We are going to cover, it looks like three or four subjects. The first one is matching patients to their records. As you all know, Judy Warren is coordinating that for us, so we will have that in the morning, and that will take us through to lunch. Three different sets of presenters.
After lunch we are going to have an update from CAQH on the core project. Further, we are going to have an update on the results of a survey on claims attachment ROI, and we still don’t know exactly who is going to be doing that. Then later that afternoon at 3:45 we have an update on key issues, especially as it relates to CHI, that are going to be covered.
Then the second day, —
MR. BLAIR: By the way, who is going to do the testimony on CHI?
MR. REYNOLDS: It is Beth Haley. Beth Haley is going to do that. Then the next morning, the 22nd, we are going to first have an update from John White and Maria Friedman on the e-prescribing pilot. Then we move into Stan’s agenda items, and we have three discussions on secondary uses of clinical data. Ken Spackman will do the first one, James Semino will do the second one, and Stan will do the third one.
So basically that is what we are going to be doing in September, so we have a multifaceted session coming in. Justice, since you are here from Quality, this is our second effort into secondary uses of clinical data. We had talked to Bob Hungate earlier, as to whether any of you would want to call in and listen to that segment, so we can start getting a sense of how we merge and interface with that.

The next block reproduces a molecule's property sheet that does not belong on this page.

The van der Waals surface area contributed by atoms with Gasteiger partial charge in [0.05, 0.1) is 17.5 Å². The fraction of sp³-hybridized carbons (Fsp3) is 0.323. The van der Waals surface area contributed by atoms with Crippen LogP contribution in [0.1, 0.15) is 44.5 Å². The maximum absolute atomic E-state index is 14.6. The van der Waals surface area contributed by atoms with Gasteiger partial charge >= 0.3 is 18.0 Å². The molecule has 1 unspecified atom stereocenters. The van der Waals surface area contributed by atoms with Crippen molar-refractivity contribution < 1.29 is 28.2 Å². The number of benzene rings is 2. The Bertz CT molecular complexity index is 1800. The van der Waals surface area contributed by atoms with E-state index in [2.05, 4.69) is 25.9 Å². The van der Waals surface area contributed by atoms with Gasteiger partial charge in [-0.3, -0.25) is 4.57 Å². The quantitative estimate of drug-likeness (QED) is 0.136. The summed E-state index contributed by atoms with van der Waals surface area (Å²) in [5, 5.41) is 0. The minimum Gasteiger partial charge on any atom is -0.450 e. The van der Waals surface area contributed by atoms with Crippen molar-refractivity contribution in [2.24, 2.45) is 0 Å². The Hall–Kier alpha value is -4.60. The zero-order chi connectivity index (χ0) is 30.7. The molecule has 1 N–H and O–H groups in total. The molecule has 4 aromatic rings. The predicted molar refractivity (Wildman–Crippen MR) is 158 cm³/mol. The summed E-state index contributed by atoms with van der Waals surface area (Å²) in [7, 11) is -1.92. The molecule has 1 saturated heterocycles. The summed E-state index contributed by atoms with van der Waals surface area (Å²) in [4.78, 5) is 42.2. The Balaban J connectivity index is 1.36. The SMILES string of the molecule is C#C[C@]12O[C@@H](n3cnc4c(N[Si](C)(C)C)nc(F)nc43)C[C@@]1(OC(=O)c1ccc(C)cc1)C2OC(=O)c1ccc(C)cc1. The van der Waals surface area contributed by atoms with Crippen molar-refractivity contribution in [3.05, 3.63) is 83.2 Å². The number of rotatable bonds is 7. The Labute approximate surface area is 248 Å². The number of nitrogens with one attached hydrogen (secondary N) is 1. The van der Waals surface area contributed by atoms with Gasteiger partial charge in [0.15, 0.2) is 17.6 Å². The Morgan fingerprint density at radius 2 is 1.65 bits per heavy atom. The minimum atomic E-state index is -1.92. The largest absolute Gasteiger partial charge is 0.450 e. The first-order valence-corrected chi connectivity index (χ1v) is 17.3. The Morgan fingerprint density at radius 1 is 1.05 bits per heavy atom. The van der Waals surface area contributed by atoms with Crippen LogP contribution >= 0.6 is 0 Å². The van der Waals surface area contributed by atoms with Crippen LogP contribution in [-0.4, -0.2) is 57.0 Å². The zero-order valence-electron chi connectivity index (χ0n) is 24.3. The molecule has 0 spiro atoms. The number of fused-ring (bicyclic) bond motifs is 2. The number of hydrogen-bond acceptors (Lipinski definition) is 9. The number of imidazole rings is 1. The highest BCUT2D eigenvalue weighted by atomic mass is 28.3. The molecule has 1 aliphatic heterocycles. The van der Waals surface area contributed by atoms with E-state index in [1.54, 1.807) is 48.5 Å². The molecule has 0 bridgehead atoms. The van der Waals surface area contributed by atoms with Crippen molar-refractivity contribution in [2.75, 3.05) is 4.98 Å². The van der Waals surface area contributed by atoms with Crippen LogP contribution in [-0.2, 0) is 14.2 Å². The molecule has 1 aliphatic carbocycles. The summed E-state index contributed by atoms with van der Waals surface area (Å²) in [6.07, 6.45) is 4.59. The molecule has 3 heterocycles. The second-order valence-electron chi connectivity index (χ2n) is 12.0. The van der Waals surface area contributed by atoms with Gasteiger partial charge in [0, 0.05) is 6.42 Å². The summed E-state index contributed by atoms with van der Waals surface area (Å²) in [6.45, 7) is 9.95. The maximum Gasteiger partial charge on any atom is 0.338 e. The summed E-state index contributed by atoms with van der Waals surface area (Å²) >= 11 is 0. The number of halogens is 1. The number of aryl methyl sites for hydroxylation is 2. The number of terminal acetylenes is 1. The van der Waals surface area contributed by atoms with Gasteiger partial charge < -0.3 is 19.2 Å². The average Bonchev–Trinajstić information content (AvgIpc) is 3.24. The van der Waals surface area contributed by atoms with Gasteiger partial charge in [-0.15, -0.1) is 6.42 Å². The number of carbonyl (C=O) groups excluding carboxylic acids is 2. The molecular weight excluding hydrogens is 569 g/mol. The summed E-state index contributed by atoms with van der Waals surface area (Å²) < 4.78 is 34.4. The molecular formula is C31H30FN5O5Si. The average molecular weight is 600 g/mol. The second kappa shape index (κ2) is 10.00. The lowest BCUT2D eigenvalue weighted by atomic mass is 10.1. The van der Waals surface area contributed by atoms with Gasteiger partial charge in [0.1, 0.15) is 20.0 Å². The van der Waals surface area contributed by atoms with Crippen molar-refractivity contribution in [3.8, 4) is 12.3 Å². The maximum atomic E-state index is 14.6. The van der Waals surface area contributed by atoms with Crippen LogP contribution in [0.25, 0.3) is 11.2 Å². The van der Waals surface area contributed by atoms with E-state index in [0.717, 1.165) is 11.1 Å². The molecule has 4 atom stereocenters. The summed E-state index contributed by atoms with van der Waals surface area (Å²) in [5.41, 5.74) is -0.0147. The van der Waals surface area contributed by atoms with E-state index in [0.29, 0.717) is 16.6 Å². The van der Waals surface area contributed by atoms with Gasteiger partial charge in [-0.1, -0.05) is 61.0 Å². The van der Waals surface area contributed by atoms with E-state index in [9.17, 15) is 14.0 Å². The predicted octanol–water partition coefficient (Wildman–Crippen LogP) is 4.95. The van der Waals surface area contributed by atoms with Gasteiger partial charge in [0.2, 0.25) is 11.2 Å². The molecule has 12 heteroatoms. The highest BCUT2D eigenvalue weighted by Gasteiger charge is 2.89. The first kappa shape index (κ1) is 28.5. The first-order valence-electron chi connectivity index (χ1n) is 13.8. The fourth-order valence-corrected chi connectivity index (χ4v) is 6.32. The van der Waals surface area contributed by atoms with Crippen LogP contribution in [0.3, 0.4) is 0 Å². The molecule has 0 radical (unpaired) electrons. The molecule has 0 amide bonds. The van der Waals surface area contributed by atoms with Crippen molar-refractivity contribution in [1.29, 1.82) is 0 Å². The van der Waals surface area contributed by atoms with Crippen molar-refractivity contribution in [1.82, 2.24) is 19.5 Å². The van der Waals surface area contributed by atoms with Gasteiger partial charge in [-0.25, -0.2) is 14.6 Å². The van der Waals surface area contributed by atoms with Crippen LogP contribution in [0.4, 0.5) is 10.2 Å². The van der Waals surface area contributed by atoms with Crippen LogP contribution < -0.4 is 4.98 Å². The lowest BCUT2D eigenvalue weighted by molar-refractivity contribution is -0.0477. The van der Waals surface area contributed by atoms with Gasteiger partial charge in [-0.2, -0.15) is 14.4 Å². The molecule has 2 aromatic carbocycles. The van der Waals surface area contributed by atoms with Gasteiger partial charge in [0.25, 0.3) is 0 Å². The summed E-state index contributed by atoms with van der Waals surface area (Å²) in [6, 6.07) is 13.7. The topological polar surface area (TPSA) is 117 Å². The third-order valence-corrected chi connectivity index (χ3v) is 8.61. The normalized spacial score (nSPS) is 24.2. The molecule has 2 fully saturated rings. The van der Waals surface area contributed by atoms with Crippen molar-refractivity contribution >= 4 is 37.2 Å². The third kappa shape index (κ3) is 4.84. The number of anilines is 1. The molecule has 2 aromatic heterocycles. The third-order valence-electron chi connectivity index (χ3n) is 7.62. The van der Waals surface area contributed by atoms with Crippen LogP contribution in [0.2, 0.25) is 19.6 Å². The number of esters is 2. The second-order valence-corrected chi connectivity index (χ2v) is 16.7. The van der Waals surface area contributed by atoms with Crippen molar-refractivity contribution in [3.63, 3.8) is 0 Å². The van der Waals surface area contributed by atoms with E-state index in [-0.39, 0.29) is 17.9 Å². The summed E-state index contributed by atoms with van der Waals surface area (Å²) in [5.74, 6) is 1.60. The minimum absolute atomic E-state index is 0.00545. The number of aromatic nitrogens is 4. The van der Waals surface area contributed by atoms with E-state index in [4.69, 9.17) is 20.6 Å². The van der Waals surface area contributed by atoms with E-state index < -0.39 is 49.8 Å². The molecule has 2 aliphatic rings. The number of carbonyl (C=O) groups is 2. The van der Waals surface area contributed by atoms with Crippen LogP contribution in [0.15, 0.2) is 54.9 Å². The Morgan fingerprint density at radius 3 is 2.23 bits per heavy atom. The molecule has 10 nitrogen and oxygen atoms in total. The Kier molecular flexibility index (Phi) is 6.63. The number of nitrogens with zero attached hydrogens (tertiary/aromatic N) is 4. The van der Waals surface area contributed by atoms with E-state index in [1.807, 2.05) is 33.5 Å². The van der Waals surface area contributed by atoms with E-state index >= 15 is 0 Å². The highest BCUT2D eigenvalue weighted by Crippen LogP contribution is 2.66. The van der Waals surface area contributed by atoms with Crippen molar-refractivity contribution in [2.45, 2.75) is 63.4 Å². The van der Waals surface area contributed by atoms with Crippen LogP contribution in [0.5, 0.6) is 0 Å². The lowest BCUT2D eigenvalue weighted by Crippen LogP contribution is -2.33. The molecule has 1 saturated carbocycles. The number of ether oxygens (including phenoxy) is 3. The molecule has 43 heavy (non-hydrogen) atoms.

MR. BLAIR: What is our adjournment on the second day, what time?
MR. REYNOLDS: Our adjournment on the second day is 12:15. Any comments or questions or issues related to that from anyone? Hearing no questions on that, let’s move to the next agenda item.
You have the chart in front of you of our portfolio of items. We will drop halfway down the left-hand side of the page, where we talk about future areas of interest. As you know, the first one listed there is secondary uses of clinical data, so we are still active in that. Matching of records to patients is the second one, we are still active in that. The grand strategy for terminology, we haven’t scheduled anything yet. AHIC, and exactly how that relates to us, we haven’t scheduled anything yet. Interoperability was listed there, and JELO was listed there.
MR. BLAIR: JELO, that should be clinical decision support. JELO is just a standard that would be an example of the issue of clinical decision support.
MR. REYNOLDS: So we should make that clinical decision support?
MR. BLAIR: Yes. Stan, do you agree?
DR. HUFF: Yes, I agree.